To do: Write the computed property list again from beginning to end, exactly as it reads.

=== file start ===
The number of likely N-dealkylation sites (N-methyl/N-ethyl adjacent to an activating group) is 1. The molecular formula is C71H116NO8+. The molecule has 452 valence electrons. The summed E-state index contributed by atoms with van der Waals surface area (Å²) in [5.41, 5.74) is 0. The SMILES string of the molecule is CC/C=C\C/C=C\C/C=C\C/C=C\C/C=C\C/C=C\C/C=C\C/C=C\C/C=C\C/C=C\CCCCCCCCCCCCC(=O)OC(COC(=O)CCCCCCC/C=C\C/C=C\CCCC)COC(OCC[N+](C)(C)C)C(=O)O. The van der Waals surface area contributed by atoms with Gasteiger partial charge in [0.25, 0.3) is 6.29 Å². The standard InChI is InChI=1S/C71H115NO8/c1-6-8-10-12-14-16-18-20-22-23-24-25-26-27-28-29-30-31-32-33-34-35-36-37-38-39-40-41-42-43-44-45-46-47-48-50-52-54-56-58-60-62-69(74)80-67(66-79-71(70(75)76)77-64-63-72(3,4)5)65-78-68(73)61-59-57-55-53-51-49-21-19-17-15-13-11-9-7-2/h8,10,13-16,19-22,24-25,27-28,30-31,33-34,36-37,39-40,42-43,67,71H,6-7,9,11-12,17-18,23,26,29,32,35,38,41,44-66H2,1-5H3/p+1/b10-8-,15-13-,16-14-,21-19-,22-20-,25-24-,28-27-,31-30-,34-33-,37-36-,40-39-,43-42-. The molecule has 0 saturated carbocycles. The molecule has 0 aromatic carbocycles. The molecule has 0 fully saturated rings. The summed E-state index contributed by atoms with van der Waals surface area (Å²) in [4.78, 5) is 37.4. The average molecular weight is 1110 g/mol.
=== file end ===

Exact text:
The number of likely N-dealkylation sites (N-methyl/N-ethyl adjacent to an activating group) is 1. The molecular formula is C71H116NO8+. The molecule has 452 valence electrons. The summed E-state index contributed by atoms with van der Waals surface area (Å²) in [5.41, 5.74) is 0. The SMILES string of the molecule is CC/C=C\C/C=C\C/C=C\C/C=C\C/C=C\C/C=C\C/C=C\C/C=C\C/C=C\C/C=C\CCCCCCCCCCCCC(=O)OC(COC(=O)CCCCCCC/C=C\C/C=C\CCCC)COC(OCC[N+](C)(C)C)C(=O)O. The van der Waals surface area contributed by atoms with Gasteiger partial charge in [0.25, 0.3) is 6.29 Å². The standard InChI is InChI=1S/C71H115NO8/c1-6-8-10-12-14-16-18-20-22-23-24-25-26-27-28-29-30-31-32-33-34-35-36-37-38-39-40-41-42-43-44-45-46-47-48-50-52-54-56-58-60-62-69(74)80-67(66-79-71(70(75)76)77-64-63-72(3,4)5)65-78-68(73)61-59-57-55-53-51-49-21-19-17-15-13-11-9-7-2/h8,10,13-16,19-22,24-25,27-28,30-31,33-34,36-37,39-40,42-43,67,71H,6-7,9,11-12,17-18,23,26,29,32,35,38,41,44-66H2,1-5H3/p+1/b10-8-,15-13-,16-14-,21-19-,22-20-,25-24-,28-27-,31-30-,34-33-,37-36-,40-39-,43-42-. The molecule has 0 saturated carbocycles. The molecule has 0 aromatic carbocycles. The molecule has 0 fully saturated rings. The summed E-state index contributed by atoms with van der Waals surface area (Å²) in [4.78, 5) is 37.4. The average molecular weight is 1110 g/mol.